Epic Journey Through China – Part 2 – The Forbidden City

“Welcome” to the Forbidden City!

The Forbidden City was the official residence of 24 Ming & Qin Dynasty Emperors & their entourage with 9,000 rooms built and hosting up to 30 000 people. The name “Forbidden City” describes very plainly the fact that the City was forbidden to the “Common People”. No commoner was allowed inside these walls and there were separate entrances and separate quarters for men & women.

Red Palace Door in the Forbidden City

Feng Shui Red Door Significance: red is a vibrant color that attracts attention and the attention can bring fame & fortune. In Imperial China, only the Emperor and High Ranking Officials could paint their doors red, which is one reason why red is associated with prosperity.

Dress to Empress!

All females living in the Forbidden City were sequestered for life. The concubines main task was to bear children for the Emperor. Those who gave birth were elevated to Imperial Consorts, with the Empress at the top of the pecking order. The selection process was rigorous & was based on beauty (white porcelain skin was a criteria of outstanding beauty), together with size of their feet (barbaric foot-binding practice was prominent at this time) ; their intellect, artistic skills (painting, singing, dancing) & temperament were tested, so was their physical condition (medical examination). Social background was no barrier and many Emperors chose concubines from the general public.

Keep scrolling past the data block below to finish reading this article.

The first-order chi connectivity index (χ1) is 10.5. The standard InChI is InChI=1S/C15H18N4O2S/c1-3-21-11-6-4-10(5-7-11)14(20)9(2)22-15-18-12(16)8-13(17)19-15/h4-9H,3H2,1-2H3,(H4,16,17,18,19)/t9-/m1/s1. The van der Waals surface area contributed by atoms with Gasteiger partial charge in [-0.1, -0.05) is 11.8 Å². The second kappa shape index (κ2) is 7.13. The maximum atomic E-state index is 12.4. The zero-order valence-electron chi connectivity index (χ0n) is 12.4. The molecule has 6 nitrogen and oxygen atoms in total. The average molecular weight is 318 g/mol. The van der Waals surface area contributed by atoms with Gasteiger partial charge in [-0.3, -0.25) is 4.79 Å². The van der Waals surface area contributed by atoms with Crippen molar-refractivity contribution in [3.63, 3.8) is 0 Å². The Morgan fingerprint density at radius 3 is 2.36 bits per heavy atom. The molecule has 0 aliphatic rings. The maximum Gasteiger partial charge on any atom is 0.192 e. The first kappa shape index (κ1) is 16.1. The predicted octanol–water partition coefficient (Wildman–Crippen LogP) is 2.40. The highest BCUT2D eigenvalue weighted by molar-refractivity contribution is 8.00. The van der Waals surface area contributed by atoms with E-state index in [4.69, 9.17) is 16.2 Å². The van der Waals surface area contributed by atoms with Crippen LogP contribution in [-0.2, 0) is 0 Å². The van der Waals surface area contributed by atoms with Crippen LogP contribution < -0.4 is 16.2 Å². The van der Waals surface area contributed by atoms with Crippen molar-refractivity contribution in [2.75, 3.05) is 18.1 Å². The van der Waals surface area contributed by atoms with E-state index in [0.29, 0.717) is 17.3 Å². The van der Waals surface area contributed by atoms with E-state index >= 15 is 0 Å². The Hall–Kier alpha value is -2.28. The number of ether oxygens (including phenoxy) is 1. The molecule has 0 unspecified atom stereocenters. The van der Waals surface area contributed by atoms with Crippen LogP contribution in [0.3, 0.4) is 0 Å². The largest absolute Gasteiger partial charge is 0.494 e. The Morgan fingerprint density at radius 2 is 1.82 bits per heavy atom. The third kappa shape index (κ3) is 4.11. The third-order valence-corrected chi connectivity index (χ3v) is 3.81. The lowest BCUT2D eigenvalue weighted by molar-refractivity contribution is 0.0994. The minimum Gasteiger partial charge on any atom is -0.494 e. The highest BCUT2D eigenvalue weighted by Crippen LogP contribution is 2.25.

The Empress was the one exception. Only a few of those who made it through this rigorous process would be noticed by the Emperor, win his favors and be taken to the Emperor’s bed-chamber by the eunuchs. Eunuchs were servants who had been castrated in order to make them reliable servants of the Emperor. These emasculated men served as palace servants and as watchdog primarily to concubines, safeguarding the Imperial Ladies chastity. The majority of the concubines would spend their lives in bitter loneliness (away from friends & family), embroiled in daily Palace politics and jealousy was rife among the concubines. When the Emperor died, so did the concubines. They were forced to commit suicide (poison) or were buried alive with the Emperor.